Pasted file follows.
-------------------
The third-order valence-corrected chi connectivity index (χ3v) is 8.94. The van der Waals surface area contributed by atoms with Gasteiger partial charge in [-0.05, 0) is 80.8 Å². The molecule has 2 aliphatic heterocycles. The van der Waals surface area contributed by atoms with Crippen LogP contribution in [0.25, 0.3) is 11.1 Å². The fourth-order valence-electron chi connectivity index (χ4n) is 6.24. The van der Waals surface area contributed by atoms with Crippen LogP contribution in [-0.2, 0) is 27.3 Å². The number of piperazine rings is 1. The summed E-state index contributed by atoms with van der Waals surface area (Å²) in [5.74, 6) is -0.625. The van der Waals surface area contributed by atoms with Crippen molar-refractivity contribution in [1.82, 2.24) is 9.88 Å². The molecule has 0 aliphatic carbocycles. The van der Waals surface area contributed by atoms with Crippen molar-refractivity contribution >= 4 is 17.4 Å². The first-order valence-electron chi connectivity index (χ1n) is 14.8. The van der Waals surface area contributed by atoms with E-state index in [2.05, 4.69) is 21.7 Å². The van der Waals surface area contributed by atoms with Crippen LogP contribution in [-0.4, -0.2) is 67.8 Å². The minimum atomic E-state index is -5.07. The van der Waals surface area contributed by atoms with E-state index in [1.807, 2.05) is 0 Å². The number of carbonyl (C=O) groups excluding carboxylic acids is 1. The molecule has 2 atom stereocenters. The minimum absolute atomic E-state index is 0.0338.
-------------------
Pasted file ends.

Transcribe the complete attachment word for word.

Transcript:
The third-order valence-corrected chi connectivity index (χ3v) is 8.94. The van der Waals surface area contributed by atoms with Gasteiger partial charge in [-0.05, 0) is 80.8 Å². The molecule has 2 aliphatic heterocycles. The van der Waals surface area contributed by atoms with Crippen LogP contribution in [0.25, 0.3) is 11.1 Å². The fourth-order valence-electron chi connectivity index (χ4n) is 6.24. The van der Waals surface area contributed by atoms with Crippen LogP contribution in [-0.2, 0) is 27.3 Å². The number of piperazine rings is 1. The summed E-state index contributed by atoms with van der Waals surface area (Å²) in [5.74, 6) is -0.625. The van der Waals surface area contributed by atoms with Crippen molar-refractivity contribution in [1.82, 2.24) is 9.88 Å². The molecule has 0 aliphatic carbocycles. The van der Waals surface area contributed by atoms with Crippen molar-refractivity contribution >= 4 is 17.4 Å². The first-order valence-electron chi connectivity index (χ1n) is 14.8. The van der Waals surface area contributed by atoms with E-state index in [2.05, 4.69) is 21.7 Å². The van der Waals surface area contributed by atoms with Crippen LogP contribution in [-0.4, -0.2) is 67.8 Å². The minimum atomic E-state index is -5.07. The van der Waals surface area contributed by atoms with E-state index in [1.807, 2.05) is 0 Å². The number of carbonyl (C=O) groups excluding carboxylic acids is 1. The molecule has 2 atom stereocenters. The minimum absolute atomic E-state index is 0.0338.